tiistai 8. kesäkuuta 2021

Aiming for Cultural Change in Dharma


Aiming for Cultural Change in Dharma

Kim: I didn't come here just to teach a handful of students, even though they made it to the end of their practice. I've always had the feeling that I've come to create a big enough cultural change in dharma that keeps growing for centuries ahead. If I can reach enough people to leave behind 100 teaching mahasiddhas, there is a realistic opportunity. It takes not only a large number of enlightened teachers to make a small cultural change, but also a group of professionals running an organization, and money to run the activities. Just yesterday I was thinking about how amazing it would be to offer our center's residential training, with monthly retreats, for free. It would bring student material (as well as other things) to us. It would be easy to teach.

Ben: What are your thoughts on the historical buddha and how all of buddhism sprung from a single individual? Is it about leaving behind an army of enlightened teachers or does there also need to be a readiness among the culture? If so, do you think today’s culture is ready?

Kim: Hi Ben. Oh, enough people have been ready for ages... but the teachings haven't been there... and now when they finally are, they are ineffective, wrong or unfitting. Readiness is there for sure. Look at how eagerly so many people around the world practice... There are many many people who put all their spare time into practice. If they did practices that they understood and were suitable for this time and culture, they'd advance through the bhumis and become buddhas.

When I speak of leaving a mark to the world's dharma culture, I mean just that. Not changing it all but leaving a mark that stays and grows over time. Hakuin from Japan is a pretty good example of this when he revitalized rinzai zen few hundred years ago. He left, if I recall correctly 90+ dharma heirs. I can think of few good zen roshis from his lineage that are alive today, my late hitsuzendo master as well as monastery roshi being examples, and many other excellent ones from previous generations. Culturally speaking, they had the real thing going on for couple of hundred years, until it withered because of Hakuin. Historically speaking tb in Tibet was as strong if not stronger, until it crumbled down within the last 70 years. They had a culture that supports practitioners, and they had money and people. Now, like Japanese buddhism, Tibetan buddhism is mostly without the pulse of realisation, though there are few bright sparkles here and there.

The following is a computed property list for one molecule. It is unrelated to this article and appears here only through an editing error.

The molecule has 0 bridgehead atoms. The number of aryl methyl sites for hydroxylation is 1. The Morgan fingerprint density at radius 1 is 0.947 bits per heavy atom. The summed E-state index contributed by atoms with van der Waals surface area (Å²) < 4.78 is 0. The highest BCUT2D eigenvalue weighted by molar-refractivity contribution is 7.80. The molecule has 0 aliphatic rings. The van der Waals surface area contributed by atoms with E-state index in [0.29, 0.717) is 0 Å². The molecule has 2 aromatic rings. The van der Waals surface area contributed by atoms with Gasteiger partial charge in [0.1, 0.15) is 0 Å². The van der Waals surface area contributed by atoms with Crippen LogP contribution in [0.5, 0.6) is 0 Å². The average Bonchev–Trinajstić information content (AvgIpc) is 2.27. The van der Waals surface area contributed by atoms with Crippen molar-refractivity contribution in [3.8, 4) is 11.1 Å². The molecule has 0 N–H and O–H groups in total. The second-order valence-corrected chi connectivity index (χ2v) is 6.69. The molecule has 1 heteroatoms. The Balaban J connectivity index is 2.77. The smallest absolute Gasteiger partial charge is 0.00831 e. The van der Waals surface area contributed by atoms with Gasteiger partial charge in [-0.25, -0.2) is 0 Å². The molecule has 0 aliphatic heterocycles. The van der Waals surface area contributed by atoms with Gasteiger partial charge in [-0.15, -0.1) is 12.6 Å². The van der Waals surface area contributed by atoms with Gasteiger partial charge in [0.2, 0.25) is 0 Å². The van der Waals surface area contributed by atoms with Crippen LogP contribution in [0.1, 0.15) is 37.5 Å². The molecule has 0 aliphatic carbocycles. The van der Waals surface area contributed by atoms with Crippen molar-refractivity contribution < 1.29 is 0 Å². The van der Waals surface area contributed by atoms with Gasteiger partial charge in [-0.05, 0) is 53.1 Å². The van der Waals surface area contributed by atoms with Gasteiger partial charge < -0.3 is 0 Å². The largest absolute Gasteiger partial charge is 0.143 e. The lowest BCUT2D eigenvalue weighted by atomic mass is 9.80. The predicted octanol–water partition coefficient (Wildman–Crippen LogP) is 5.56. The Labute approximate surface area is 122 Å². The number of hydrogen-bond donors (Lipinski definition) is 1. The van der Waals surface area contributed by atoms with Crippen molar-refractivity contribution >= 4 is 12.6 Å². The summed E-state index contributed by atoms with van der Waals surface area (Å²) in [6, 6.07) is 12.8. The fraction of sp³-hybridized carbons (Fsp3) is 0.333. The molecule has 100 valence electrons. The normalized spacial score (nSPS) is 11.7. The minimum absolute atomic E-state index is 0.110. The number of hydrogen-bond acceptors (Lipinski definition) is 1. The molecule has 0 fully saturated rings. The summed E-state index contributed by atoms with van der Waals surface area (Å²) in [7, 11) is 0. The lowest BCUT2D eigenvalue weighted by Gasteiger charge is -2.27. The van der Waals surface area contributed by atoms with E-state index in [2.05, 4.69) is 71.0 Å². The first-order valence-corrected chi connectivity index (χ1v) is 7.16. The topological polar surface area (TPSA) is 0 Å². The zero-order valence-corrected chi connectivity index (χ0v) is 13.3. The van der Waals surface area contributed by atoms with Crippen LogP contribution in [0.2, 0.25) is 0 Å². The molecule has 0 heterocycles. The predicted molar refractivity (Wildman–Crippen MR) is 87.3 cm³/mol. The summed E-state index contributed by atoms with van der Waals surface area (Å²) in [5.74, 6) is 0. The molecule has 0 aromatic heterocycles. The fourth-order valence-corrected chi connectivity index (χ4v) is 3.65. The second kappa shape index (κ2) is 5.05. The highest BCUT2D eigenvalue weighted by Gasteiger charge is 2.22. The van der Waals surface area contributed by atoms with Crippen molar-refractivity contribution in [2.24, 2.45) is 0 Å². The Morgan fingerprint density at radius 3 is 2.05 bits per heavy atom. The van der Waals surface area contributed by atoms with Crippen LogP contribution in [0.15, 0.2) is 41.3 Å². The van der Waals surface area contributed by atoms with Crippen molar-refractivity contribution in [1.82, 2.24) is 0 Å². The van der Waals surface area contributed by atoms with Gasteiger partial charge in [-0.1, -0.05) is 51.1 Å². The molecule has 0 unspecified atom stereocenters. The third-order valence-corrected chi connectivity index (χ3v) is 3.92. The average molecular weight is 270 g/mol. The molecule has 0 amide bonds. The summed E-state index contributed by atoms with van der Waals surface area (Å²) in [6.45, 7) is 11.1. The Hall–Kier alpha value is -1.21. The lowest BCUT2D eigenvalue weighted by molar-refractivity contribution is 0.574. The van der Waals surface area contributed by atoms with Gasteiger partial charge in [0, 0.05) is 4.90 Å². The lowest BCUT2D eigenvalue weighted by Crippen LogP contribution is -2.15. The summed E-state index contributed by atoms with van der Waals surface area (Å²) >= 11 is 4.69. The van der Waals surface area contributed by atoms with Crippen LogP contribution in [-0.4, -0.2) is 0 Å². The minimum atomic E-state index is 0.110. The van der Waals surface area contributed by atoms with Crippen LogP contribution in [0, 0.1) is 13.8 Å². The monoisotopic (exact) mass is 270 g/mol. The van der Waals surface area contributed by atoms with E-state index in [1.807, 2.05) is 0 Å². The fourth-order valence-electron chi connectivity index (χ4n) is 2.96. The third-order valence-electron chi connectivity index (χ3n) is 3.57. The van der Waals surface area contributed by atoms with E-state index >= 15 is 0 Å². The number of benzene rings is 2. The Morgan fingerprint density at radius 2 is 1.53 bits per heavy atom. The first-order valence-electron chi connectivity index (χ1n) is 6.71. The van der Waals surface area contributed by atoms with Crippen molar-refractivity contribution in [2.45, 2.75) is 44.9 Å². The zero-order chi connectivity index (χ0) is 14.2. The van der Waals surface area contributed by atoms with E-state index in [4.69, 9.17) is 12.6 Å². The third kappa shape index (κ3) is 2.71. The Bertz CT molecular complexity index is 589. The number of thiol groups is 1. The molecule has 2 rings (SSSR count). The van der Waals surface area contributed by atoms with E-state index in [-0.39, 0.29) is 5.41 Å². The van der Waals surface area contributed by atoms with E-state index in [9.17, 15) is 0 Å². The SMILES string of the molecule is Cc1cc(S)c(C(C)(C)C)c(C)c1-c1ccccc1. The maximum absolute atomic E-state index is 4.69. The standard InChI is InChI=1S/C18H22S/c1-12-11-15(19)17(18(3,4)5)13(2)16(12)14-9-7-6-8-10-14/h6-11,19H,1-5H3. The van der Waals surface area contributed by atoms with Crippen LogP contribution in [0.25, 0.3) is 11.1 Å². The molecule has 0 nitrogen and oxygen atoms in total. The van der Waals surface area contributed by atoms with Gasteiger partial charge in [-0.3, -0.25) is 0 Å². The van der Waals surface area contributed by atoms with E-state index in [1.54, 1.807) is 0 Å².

All I can do is to speak, explain my plans for the benefit of the world society and continue teaching those who want to be taught. I cannot say if Pemako will meet my plans and expectations but I hope that our sangha takes this as seriously as death, and helps me to accomplish everything that can be accomplished. To quote Khandro Namsel Dronma:

"To tell you honestly, in my mind I have a very strong belief that the essence of life is only to have the realization of bodhichitta and emptiness... If I cannot help people to generate these things, our meeting is just a waste of time."

Until this year comes to its end, I'll have reported a number of people in our sangha who have reached the end of their emptiness practice, i.e. attained buddhahood or the 11th bhumi. Both before and especially after all mind phenomena has been liberated to dharmakaya, conduct becomes one's practice. Conduct means actualising bodhicitta. Actualising bodhicitta means helping others over to the other shore (parasamgate). That means meeting, working, talking and meditating with people. To do that we need dedicated people and resources which we don't at the moment have. Method that is no longer a hypothesis we now have.